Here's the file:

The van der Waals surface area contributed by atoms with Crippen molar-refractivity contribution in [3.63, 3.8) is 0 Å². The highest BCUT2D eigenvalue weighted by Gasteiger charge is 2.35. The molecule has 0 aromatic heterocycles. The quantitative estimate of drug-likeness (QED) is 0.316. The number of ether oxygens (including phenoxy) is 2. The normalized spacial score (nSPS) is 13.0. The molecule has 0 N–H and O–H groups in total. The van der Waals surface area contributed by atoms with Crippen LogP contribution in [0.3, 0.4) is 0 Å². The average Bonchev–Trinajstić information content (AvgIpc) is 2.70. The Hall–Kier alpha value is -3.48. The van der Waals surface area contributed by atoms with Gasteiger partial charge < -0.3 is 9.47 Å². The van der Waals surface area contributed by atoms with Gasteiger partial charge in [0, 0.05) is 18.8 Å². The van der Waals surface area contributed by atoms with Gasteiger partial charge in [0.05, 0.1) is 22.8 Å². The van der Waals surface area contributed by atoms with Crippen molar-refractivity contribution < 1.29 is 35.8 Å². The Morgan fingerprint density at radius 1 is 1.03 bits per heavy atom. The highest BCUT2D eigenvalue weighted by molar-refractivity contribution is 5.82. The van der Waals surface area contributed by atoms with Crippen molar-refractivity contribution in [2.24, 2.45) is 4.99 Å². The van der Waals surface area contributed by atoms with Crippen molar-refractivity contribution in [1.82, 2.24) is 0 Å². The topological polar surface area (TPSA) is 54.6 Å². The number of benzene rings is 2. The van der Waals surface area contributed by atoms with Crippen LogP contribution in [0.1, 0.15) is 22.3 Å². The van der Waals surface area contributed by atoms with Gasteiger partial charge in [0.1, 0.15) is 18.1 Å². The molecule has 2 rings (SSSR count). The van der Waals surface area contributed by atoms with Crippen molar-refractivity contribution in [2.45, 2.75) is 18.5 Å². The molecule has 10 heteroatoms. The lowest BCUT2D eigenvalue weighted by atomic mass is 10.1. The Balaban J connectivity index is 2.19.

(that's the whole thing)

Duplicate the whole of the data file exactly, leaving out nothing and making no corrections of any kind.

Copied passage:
The van der Waals surface area contributed by atoms with Crippen molar-refractivity contribution in [3.63, 3.8) is 0 Å². The highest BCUT2D eigenvalue weighted by Gasteiger charge is 2.35. The molecule has 0 aromatic heterocycles. The quantitative estimate of drug-likeness (QED) is 0.316. The number of ether oxygens (including phenoxy) is 2. The normalized spacial score (nSPS) is 13.0. The molecule has 0 N–H and O–H groups in total. The van der Waals surface area contributed by atoms with Crippen LogP contribution in [0.3, 0.4) is 0 Å². The average Bonchev–Trinajstić information content (AvgIpc) is 2.70. The Hall–Kier alpha value is -3.48. The van der Waals surface area contributed by atoms with Gasteiger partial charge < -0.3 is 9.47 Å². The van der Waals surface area contributed by atoms with Gasteiger partial charge in [0, 0.05) is 18.8 Å². The van der Waals surface area contributed by atoms with Gasteiger partial charge in [0.05, 0.1) is 22.8 Å². The van der Waals surface area contributed by atoms with Crippen molar-refractivity contribution < 1.29 is 35.8 Å². The Morgan fingerprint density at radius 1 is 1.03 bits per heavy atom. The highest BCUT2D eigenvalue weighted by molar-refractivity contribution is 5.82. The van der Waals surface area contributed by atoms with Crippen molar-refractivity contribution in [2.24, 2.45) is 4.99 Å². The van der Waals surface area contributed by atoms with Crippen molar-refractivity contribution in [1.82, 2.24) is 0 Å². The topological polar surface area (TPSA) is 54.6 Å². The number of benzene rings is 2. The van der Waals surface area contributed by atoms with Crippen LogP contribution in [0.1, 0.15) is 22.3 Å². The van der Waals surface area contributed by atoms with Gasteiger partial charge in [0.1, 0.15) is 18.1 Å². The molecule has 2 rings (SSSR count). The van der Waals surface area contributed by atoms with Crippen molar-refractivity contribution in [2.45, 2.75) is 18.5 Å². The molecule has 10 heteroatoms. The lowest BCUT2D eigenvalue weighted by atomic mass is 10.1. The Balaban J connectivity index is 2.19.